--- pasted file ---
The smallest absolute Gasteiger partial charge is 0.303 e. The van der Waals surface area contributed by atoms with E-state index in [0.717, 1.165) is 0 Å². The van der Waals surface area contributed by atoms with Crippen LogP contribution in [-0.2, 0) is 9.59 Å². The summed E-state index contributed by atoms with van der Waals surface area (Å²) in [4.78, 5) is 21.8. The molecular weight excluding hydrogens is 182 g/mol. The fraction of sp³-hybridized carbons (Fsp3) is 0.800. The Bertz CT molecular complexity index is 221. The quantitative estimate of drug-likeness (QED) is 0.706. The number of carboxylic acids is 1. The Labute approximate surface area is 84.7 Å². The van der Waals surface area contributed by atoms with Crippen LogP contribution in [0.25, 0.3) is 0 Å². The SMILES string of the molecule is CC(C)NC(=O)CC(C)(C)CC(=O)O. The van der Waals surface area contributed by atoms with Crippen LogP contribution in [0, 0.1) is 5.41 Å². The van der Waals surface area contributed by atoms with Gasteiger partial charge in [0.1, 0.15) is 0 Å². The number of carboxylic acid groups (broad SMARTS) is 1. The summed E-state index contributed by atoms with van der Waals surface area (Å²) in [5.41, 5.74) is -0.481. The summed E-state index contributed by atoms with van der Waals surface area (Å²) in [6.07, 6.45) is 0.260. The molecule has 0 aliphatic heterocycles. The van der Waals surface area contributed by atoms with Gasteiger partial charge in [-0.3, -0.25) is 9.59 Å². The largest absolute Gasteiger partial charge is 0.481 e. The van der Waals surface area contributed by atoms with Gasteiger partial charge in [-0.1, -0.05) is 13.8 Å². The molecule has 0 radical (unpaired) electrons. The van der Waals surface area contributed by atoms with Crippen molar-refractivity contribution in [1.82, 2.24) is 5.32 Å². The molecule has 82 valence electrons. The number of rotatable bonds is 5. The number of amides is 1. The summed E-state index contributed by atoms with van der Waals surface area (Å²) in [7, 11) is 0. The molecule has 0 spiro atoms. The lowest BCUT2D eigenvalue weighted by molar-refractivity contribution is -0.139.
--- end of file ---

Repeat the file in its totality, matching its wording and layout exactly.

The smallest absolute Gasteiger partial charge is 0.303 e. The van der Waals surface area contributed by atoms with E-state index in [0.717, 1.165) is 0 Å². The van der Waals surface area contributed by atoms with Crippen LogP contribution in [-0.2, 0) is 9.59 Å². The summed E-state index contributed by atoms with van der Waals surface area (Å²) in [4.78, 5) is 21.8. The molecular weight excluding hydrogens is 182 g/mol. The fraction of sp³-hybridized carbons (Fsp3) is 0.800. The Bertz CT molecular complexity index is 221. The quantitative estimate of drug-likeness (QED) is 0.706. The number of carboxylic acids is 1. The Labute approximate surface area is 84.7 Å². The van der Waals surface area contributed by atoms with Crippen LogP contribution in [0.25, 0.3) is 0 Å². The SMILES string of the molecule is CC(C)NC(=O)CC(C)(C)CC(=O)O. The van der Waals surface area contributed by atoms with Crippen LogP contribution in [0, 0.1) is 5.41 Å². The van der Waals surface area contributed by atoms with Gasteiger partial charge in [0.1, 0.15) is 0 Å². The number of carboxylic acid groups (broad SMARTS) is 1. The summed E-state index contributed by atoms with van der Waals surface area (Å²) in [5.41, 5.74) is -0.481. The summed E-state index contributed by atoms with van der Waals surface area (Å²) in [6.07, 6.45) is 0.260. The molecule has 0 aliphatic heterocycles. The van der Waals surface area contributed by atoms with Gasteiger partial charge in [-0.3, -0.25) is 9.59 Å². The largest absolute Gasteiger partial charge is 0.481 e. The van der Waals surface area contributed by atoms with Gasteiger partial charge in [-0.1, -0.05) is 13.8 Å². The molecule has 0 radical (unpaired) electrons. The van der Waals surface area contributed by atoms with Crippen molar-refractivity contribution in [1.82, 2.24) is 5.32 Å². The molecule has 82 valence electrons. The number of rotatable bonds is 5. The number of amides is 1. The summed E-state index contributed by atoms with van der Waals surface area (Å²) in [7, 11) is 0. The molecule has 0 spiro atoms. The lowest BCUT2D eigenvalue weighted by molar-refractivity contribution is -0.139.